A chat with…

Nic Deason: Contract Recruitment & Research Manager

Job search advice from a seasoned recruiter (for anyone – students and all job seekers)


I caught up with Nic Deason in Cambridge recently to gain her insights and advice for job seekers. Nic’s had 20 years or so of recruitment experience – she knows a lot – and she’s not shy with her ideas – which is great if you’re a job seeker.

Here are Nic’s insights, suggestions and advice. 

What’s your best advice for job seekers?

Spend time and effort getting crystal clear about what your ideal job looks like. Journal what it is – the hours you work, the culture, travel, team – everything you can think of. The more specific you make this the better. Really go into what you want in detail. Vision it. Take out all the extra perspectives: what your partner wants, your family wants because as soon as you start adding in what everyone else wants, your thinking narrows.

Or if that’s too hard, go into what you don’t want, because then you’ve got a place to start understanding what you do want.

Do people actually take your advice and do this?

No! People don’t understand the time and effort required to do this. It means taking your blinkers off and thinking about the ideal. It doesn’t mean just taking an hour and jotting a few things down or making a list. (Most) people won’t do it.

How long is enough?

When you are really happy with what you’ve got and that’s going to take longer than an hour. You’ve got to really get into it and include everything. Make it crystal clear. You’ve got to put the effort into creating your life, creating your future and to do that you need to visualise.  The picture has got to give you absolute fulfilment and if that’s not there, you need to keep exploring.

Why don’t people do this?

Because it requires time and effort and people don’t see the value in spending the time understanding what motivates, excites and fulfils them. They become very reactionary driven by fear of getting out of their current situation, unfortunately. Instead of using this as an opportunity to create and design what sort of role you would love to have.

What’s your background Nic?

I’m a researcher and contract recruitment/HR professional with 20 years of experience. I’m now contracting full time and working with all types of organisations from smaller start-ups to large corporates across most industries. I also contract to a number of Executive Search firms to assist with their research piece to an assignment. The value I bring is in my depth of knowledge and experience spanning over 20 years in this space. I have an extensive professional network that I tap into. 90% of my people come from LinkedIn and Networks. Networks are very important.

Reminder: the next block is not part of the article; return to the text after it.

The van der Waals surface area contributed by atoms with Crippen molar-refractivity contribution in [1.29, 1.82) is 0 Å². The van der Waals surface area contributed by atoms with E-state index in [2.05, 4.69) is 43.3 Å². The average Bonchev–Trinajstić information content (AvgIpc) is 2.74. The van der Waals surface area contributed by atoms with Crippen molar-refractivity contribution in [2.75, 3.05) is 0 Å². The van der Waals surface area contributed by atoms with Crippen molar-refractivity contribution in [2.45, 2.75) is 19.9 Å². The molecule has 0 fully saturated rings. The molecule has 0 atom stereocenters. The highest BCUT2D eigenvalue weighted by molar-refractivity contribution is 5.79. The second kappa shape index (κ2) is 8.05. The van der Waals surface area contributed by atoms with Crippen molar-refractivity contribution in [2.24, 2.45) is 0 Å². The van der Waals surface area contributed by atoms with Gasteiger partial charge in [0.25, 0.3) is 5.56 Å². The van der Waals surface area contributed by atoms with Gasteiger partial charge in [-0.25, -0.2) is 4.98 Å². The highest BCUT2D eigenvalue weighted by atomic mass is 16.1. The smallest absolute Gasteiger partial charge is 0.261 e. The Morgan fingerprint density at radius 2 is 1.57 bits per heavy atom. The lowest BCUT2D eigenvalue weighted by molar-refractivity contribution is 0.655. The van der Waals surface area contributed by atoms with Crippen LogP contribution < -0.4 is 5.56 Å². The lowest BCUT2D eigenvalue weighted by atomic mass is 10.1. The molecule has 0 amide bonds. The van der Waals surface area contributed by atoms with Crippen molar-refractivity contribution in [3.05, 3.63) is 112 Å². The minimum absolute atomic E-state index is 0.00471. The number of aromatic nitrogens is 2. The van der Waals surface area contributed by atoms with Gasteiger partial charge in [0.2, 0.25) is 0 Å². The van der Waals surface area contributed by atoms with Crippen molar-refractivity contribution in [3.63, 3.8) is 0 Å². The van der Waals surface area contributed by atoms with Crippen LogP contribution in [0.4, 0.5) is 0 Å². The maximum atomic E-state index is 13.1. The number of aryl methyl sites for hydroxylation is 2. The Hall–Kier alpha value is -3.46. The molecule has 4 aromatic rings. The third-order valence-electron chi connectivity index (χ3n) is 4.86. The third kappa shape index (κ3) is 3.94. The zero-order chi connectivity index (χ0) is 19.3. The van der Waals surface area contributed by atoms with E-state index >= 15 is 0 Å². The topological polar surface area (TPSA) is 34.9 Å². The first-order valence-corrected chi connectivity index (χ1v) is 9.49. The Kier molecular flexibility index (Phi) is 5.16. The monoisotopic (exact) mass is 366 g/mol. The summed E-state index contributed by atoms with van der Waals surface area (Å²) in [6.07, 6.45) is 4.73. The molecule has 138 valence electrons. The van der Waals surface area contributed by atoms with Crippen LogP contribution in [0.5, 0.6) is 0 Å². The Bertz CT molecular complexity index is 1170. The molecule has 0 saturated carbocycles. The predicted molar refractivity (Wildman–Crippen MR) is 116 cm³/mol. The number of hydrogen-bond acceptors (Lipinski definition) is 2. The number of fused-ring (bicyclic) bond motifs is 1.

What are the biggest mistakes people make?

Jumping from one hideous environment to another. Generally, people revert back to their same patterns of behaviour and to make a change you have to look at yourself as well. People get comfortable in their own dysfunction.

And don’t box yourself in with a job title. It’s too narrow. Think bigger. Take off the blinkers.

Is job search getting harder?

Companies are getting smarter – more sophisticated selection processes and it’s getting harder to get through that. But, there’s still a skills shortage and it’s still difficult to find really good people. Companies need to build a culture to attract really good people. Then if they do that, they’ll probably keep them too.

How do you find people?

90% through LinkedIn. Through my own extensive network, 90% of the time they are already in jobs. They’re not looking.

How else is the selection process changing?

Companies are seeing more value in soft skills – how people connect, work with teams, collaborate, people dynamics, problem-solving, ability to work autonomously and so on. More so than just the technical skills of a position.

And there’s more effort in talking with verbal referees. Dig in and really get deep to pull information.